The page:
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Spotlight: Consistent Sorenson striving to be picture-perfect

September 28, 2011, Mark Aumann,

There was a time -- not that long ago in his case -- when Reed Sorenson thought race car drivers were larger than life. So when he sees a young fan at the track, Sorenson makes sure he spends a little extra time with them, just like Dale Earnhardt did with him when he was 4.

Sorenson doesn't remember much about his encounter with the Intimidator, but he's heard the stories. The native of Peachtree City, Ga., was at nearby Atlanta Motor Speedway one time with his father, Brad.

Dale Earnhardt poses with young fan Reed Sorenson. (Courtesy Sorenson family)

"I think I snuck into the garage area when I probably wasn't supposed to be in there," Sorenson said. "My dad was a racer and I was a race fan as a little kid.

'[Earnhardt] was who I liked when I was 4. So I was fortunate enough to get a picture with him. It was pretty cool. Not a lot of people got to experience that. He took the time to take a picture with me, so that was cool in itself."

However, that brush with greatness wasn't enough to immediately sway Sorenson into a motorsports career. There was a time when the 25-year-old dreamed of swinging a bat at Turner Field rather than swinging onto the concrete oval at Dover this weekend.

"I played a little bit of everything until I was about 12, and that's when I did racing only," Sorenson said. "I did baseball, football, indoor soccer, all that good stuff. I took baseball pretty seriously. That was my best sport other than racing.

"I went to a lot of Braves games as a kid. I don't really follow baseball very much any more. I'm a big Falcons fan right now."

But once he made up his mind, Sorenson was hooked on racing. He won nine regional quarter midget championships, won 84 Legends races during a five-year span and was a three-time AMS track champion in that division, all before he graduated from high school.

In fact, his early graduation present was a driver development deal with Chip Ganassi Racing. He made three ARCA starts as an 18-year-old, winning one and recording three top-10s. Flush with success, Sorenson advanced to the then-Busch Series, qualifying third and finishing 13th in his debut at Indianapolis Raceway Park.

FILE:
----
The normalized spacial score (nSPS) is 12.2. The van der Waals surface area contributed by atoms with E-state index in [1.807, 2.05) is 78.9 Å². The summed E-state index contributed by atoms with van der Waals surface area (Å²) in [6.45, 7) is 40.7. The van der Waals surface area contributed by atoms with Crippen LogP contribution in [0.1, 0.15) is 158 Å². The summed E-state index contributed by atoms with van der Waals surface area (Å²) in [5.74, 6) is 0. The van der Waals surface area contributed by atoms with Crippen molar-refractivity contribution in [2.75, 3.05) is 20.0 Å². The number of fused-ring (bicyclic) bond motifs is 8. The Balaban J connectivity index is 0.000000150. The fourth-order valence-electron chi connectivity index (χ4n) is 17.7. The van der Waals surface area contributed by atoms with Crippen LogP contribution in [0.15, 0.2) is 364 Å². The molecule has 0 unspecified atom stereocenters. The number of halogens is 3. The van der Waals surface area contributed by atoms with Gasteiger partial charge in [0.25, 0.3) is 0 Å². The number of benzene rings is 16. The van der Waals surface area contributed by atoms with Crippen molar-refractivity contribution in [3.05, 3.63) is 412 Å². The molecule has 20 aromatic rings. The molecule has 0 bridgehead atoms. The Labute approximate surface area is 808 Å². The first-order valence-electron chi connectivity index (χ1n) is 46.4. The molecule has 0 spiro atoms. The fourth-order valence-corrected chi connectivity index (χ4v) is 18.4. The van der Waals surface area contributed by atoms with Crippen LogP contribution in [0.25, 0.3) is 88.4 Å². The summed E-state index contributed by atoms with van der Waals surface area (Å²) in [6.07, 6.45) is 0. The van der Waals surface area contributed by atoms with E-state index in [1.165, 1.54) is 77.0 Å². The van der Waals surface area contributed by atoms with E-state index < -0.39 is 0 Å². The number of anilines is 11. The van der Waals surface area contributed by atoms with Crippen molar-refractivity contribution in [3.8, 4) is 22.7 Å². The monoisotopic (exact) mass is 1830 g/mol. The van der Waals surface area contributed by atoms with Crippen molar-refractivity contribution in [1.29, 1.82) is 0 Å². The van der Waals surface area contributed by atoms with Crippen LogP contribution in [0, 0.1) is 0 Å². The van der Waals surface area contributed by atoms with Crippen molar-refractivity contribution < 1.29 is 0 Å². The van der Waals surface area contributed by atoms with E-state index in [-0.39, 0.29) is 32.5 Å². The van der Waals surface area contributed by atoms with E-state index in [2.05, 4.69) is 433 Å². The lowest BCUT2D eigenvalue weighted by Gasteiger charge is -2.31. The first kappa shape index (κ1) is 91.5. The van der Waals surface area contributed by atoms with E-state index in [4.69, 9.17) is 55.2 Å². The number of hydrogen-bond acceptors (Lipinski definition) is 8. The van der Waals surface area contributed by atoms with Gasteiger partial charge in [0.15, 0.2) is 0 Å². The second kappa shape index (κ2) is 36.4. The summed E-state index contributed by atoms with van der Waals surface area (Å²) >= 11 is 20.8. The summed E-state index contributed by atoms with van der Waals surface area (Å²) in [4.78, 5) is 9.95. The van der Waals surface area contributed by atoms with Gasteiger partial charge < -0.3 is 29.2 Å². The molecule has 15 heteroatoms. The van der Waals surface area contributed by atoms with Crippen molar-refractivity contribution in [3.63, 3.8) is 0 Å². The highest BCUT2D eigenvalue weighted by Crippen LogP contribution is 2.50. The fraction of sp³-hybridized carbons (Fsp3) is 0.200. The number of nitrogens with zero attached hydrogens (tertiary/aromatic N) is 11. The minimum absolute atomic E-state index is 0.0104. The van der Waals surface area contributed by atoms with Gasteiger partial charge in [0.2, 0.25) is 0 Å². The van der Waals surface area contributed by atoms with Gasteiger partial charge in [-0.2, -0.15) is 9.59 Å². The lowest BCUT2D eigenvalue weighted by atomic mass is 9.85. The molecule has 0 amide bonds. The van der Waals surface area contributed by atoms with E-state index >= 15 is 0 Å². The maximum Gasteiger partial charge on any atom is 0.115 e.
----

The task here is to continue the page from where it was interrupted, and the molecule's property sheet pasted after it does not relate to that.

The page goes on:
Sorenson finished fourth in the points the next season, then had four full years at the Cup level before returning to Nationwide on a full-time basis this season. So far, the transition has been a successful one for Sorenson.

"We've been consistent and not made many mistakes," Sorenson said. "Our two worst finishes this year were blowing an engine at Bristol and getting wrecked by a teammate at Atlanta. That's really the only two bad finishes we've had.

"Consistency has been on our side. We just need to be faster. The way the Roush cars are running, they seem to be pretty fast, week in and week out. We just need to be up there with them."

And one of the places where Sorenson has been consistently quick is the concrete Monster Mile. In 10 Nationwide starts at Dover, Sorenson has nine top-10 finishes.

"It's a little bit different than most places we go, because of the banking and the concrete," Sorenson said. "I've liked it since the first one I went there. And I've always seemed to have pretty good success there. I don't know what about it suits my driving style or if it's just a place I enjoy racing at. I've had pretty good cars there in the past so I definitely look forward to going there."

The key to Dover, according to Sorenson, is getting settled into a groove.

"It's a really fast race track, so getting into a rhythm is pretty key to having success there," Sorenson said. "You have to run the same every lap and a little mistake there can cost you a lot of time. That track seems to be a little bit different each time we go there, as far as what line seems to be good.

"Some people are able to run really high, and some run down on the bottom. I've done both before to be successful. A lot of time, you've got to move around to help your car and make it better, but I think rhythm is probably the biggest thing there."

"We've been consistent and not made many mistakes. ... We just need to be faster."


It's a track where cautions seem to breed cautions. And at the same time, the race can settle into long periods of green-flag laps.

"A good car on a long run there can make a pretty big difference versus a car that's not," Sorenson said. "You can gain a lot of time on people if your car's good on long runs there.

"It's a place where if your car is good, you can run fast and consistent. And if it's not, it's a handful. It's definitely a huge help at that track to unload well, and the first race this year we unloaded pretty good, made some changes that made the car better, and we had a good race car during the race."

Sorenson finished third at Dover in the spring. And he credits much of that to the way crew chief Trent Owens and he communicate.

"Trent used to race himself, and that helps me," Sorenson said. "There have been times in the past where I've tried to explain things to a crew chief as to what's going on. And they might not fully understand what you're saying.

"I feel like Trent and I really understand each other. A lot of times I can tell him what the car's doing and explain it in a way that he understands, mainly because he's driven before."

It's knowledge that's passed down from generation to generation. Just like Sorenson idolized Dale Earnhardt, he understands that there may be a kid pressed against the chain-link fence at the track this weekend, dreaming of becoming the next Reed Sorenson.

"That's one of the best things about our sport," Sorenson said. "I always try to go over and take some extra time with them and get a picture with them, if they want. It's cool to see how excited they are, just to be at the race track. I remember when I was a little kid and felt the same way."